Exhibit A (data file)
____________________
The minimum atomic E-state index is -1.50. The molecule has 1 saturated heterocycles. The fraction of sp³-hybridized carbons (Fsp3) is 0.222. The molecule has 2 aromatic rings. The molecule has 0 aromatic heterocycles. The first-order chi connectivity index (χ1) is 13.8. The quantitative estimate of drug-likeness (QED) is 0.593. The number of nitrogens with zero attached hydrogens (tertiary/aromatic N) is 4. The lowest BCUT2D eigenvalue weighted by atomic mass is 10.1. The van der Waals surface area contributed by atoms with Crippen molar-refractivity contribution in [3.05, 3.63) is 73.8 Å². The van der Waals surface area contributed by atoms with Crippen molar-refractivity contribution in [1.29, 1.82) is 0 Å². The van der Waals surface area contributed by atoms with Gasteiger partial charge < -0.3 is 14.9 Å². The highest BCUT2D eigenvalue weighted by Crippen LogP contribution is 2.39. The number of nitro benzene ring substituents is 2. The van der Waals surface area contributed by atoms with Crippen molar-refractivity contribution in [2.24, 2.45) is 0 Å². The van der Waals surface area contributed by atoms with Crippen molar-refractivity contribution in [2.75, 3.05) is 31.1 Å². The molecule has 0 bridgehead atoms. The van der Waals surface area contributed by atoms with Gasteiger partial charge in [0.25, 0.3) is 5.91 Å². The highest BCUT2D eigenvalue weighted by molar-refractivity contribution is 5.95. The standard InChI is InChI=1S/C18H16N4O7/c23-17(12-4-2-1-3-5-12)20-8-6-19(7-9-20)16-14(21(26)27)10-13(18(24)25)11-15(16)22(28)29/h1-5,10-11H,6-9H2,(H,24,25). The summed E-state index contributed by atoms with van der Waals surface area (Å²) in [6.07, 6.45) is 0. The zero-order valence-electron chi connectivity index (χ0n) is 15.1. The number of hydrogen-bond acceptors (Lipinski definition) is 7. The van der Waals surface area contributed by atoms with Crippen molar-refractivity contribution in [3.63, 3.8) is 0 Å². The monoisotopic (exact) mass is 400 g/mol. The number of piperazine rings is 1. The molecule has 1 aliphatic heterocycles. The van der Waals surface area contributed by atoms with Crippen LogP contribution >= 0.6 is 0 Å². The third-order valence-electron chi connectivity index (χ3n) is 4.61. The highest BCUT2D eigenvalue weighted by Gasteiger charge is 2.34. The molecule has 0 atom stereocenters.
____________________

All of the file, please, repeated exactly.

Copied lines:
The minimum atomic E-state index is -1.50. The molecule has 1 saturated heterocycles. The fraction of sp³-hybridized carbons (Fsp3) is 0.222. The molecule has 2 aromatic rings. The molecule has 0 aromatic heterocycles. The first-order chi connectivity index (χ1) is 13.8. The quantitative estimate of drug-likeness (QED) is 0.593. The number of nitrogens with zero attached hydrogens (tertiary/aromatic N) is 4. The lowest BCUT2D eigenvalue weighted by atomic mass is 10.1. The van der Waals surface area contributed by atoms with Crippen molar-refractivity contribution in [3.05, 3.63) is 73.8 Å². The van der Waals surface area contributed by atoms with Crippen molar-refractivity contribution in [1.29, 1.82) is 0 Å². The van der Waals surface area contributed by atoms with Gasteiger partial charge < -0.3 is 14.9 Å². The highest BCUT2D eigenvalue weighted by Crippen LogP contribution is 2.39. The number of nitro benzene ring substituents is 2. The van der Waals surface area contributed by atoms with Crippen molar-refractivity contribution in [2.24, 2.45) is 0 Å². The van der Waals surface area contributed by atoms with Crippen molar-refractivity contribution in [2.75, 3.05) is 31.1 Å². The molecule has 0 bridgehead atoms. The van der Waals surface area contributed by atoms with Gasteiger partial charge in [0.25, 0.3) is 5.91 Å². The highest BCUT2D eigenvalue weighted by molar-refractivity contribution is 5.95. The standard InChI is InChI=1S/C18H16N4O7/c23-17(12-4-2-1-3-5-12)20-8-6-19(7-9-20)16-14(21(26)27)10-13(18(24)25)11-15(16)22(28)29/h1-5,10-11H,6-9H2,(H,24,25). The summed E-state index contributed by atoms with van der Waals surface area (Å²) in [6.07, 6.45) is 0. The zero-order valence-electron chi connectivity index (χ0n) is 15.1. The number of hydrogen-bond acceptors (Lipinski definition) is 7. The van der Waals surface area contributed by atoms with Crippen molar-refractivity contribution in [3.63, 3.8) is 0 Å². The monoisotopic (exact) mass is 400 g/mol. The number of piperazine rings is 1. The molecule has 1 aliphatic heterocycles. The van der Waals surface area contributed by atoms with Crippen LogP contribution >= 0.6 is 0 Å². The third-order valence-electron chi connectivity index (χ3n) is 4.61. The highest BCUT2D eigenvalue weighted by Gasteiger charge is 2.34. The molecule has 0 atom stereocenters.